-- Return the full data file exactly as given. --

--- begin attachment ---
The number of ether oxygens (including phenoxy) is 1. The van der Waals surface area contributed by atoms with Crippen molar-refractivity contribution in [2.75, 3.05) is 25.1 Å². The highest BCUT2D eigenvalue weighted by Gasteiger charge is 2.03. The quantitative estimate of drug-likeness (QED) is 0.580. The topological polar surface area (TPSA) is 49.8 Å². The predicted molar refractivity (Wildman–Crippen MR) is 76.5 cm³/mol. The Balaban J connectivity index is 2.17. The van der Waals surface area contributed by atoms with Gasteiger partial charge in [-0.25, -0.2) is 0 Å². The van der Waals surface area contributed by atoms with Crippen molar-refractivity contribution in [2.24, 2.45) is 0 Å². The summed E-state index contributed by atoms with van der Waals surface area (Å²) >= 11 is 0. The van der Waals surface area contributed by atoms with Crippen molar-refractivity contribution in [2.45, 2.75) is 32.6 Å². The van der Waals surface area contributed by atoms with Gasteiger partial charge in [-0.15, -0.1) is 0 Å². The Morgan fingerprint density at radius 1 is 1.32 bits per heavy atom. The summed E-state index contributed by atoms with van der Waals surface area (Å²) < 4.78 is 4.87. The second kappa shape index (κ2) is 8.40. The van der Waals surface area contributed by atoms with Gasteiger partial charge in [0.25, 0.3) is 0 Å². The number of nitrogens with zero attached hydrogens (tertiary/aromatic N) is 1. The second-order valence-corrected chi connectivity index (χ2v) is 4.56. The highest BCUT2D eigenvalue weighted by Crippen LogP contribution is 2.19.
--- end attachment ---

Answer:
The number of ether oxygens (including phenoxy) is 1. The van der Waals surface area contributed by atoms with Crippen molar-refractivity contribution in [2.75, 3.05) is 25.1 Å². The highest BCUT2D eigenvalue weighted by Gasteiger charge is 2.03. The quantitative estimate of drug-likeness (QED) is 0.580. The topological polar surface area (TPSA) is 49.8 Å². The predicted molar refractivity (Wildman–Crippen MR) is 76.5 cm³/mol. The Balaban J connectivity index is 2.17. The van der Waals surface area contributed by atoms with Gasteiger partial charge in [-0.25, -0.2) is 0 Å². The van der Waals surface area contributed by atoms with Crippen molar-refractivity contribution in [2.24, 2.45) is 0 Å². The summed E-state index contributed by atoms with van der Waals surface area (Å²) >= 11 is 0. The van der Waals surface area contributed by atoms with Crippen molar-refractivity contribution in [2.45, 2.75) is 32.6 Å². The van der Waals surface area contributed by atoms with Gasteiger partial charge in [-0.15, -0.1) is 0 Å². The Morgan fingerprint density at radius 1 is 1.32 bits per heavy atom. The summed E-state index contributed by atoms with van der Waals surface area (Å²) < 4.78 is 4.87. The second kappa shape index (κ2) is 8.40. The van der Waals surface area contributed by atoms with Gasteiger partial charge in [0.25, 0.3) is 0 Å². The number of nitrogens with zero attached hydrogens (tertiary/aromatic N) is 1. The second-order valence-corrected chi connectivity index (χ2v) is 4.56. The highest BCUT2D eigenvalue weighted by Crippen LogP contribution is 2.19.